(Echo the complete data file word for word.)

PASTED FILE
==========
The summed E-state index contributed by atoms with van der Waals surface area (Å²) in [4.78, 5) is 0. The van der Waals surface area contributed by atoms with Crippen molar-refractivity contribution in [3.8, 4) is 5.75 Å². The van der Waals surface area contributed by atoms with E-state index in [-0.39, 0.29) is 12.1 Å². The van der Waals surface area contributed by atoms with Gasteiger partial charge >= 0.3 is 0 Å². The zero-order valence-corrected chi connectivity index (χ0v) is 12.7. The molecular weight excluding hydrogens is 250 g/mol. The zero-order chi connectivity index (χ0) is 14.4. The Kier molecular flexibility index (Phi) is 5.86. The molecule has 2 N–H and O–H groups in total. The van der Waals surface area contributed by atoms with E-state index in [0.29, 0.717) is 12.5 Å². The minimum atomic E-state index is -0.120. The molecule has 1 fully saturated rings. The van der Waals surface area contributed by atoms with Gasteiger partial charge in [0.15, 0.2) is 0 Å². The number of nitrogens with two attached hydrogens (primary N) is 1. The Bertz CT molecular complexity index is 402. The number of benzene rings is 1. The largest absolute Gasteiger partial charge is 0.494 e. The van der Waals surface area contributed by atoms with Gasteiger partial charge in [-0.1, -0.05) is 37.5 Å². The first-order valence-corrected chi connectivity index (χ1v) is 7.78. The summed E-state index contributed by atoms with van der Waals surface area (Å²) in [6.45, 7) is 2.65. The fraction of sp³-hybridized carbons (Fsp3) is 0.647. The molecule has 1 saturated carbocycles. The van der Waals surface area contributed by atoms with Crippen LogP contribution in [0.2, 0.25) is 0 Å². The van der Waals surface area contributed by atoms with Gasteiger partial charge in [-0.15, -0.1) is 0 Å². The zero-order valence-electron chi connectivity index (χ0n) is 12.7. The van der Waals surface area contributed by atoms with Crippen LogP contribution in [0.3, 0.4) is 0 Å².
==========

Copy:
The summed E-state index contributed by atoms with van der Waals surface area (Å²) in [4.78, 5) is 0. The van der Waals surface area contributed by atoms with Crippen molar-refractivity contribution in [3.8, 4) is 5.75 Å². The van der Waals surface area contributed by atoms with E-state index in [-0.39, 0.29) is 12.1 Å². The van der Waals surface area contributed by atoms with Gasteiger partial charge >= 0.3 is 0 Å². The zero-order valence-corrected chi connectivity index (χ0v) is 12.7. The molecular weight excluding hydrogens is 250 g/mol. The zero-order chi connectivity index (χ0) is 14.4. The Kier molecular flexibility index (Phi) is 5.86. The molecule has 2 N–H and O–H groups in total. The van der Waals surface area contributed by atoms with E-state index in [0.29, 0.717) is 12.5 Å². The minimum atomic E-state index is -0.120. The molecule has 1 fully saturated rings. The van der Waals surface area contributed by atoms with Gasteiger partial charge in [0.15, 0.2) is 0 Å². The number of nitrogens with two attached hydrogens (primary N) is 1. The Bertz CT molecular complexity index is 402. The number of benzene rings is 1. The largest absolute Gasteiger partial charge is 0.494 e. The van der Waals surface area contributed by atoms with Gasteiger partial charge in [-0.1, -0.05) is 37.5 Å². The first-order valence-corrected chi connectivity index (χ1v) is 7.78. The summed E-state index contributed by atoms with van der Waals surface area (Å²) in [6.45, 7) is 2.65. The fraction of sp³-hybridized carbons (Fsp3) is 0.647. The molecule has 1 saturated carbocycles. The van der Waals surface area contributed by atoms with Crippen LogP contribution in [0.2, 0.25) is 0 Å². The van der Waals surface area contributed by atoms with Gasteiger partial charge in [-0.15, -0.1) is 0 Å². The zero-order valence-electron chi connectivity index (χ0n) is 12.7. The van der Waals surface area contributed by atoms with Crippen LogP contribution in [0.3, 0.4) is 0 Å².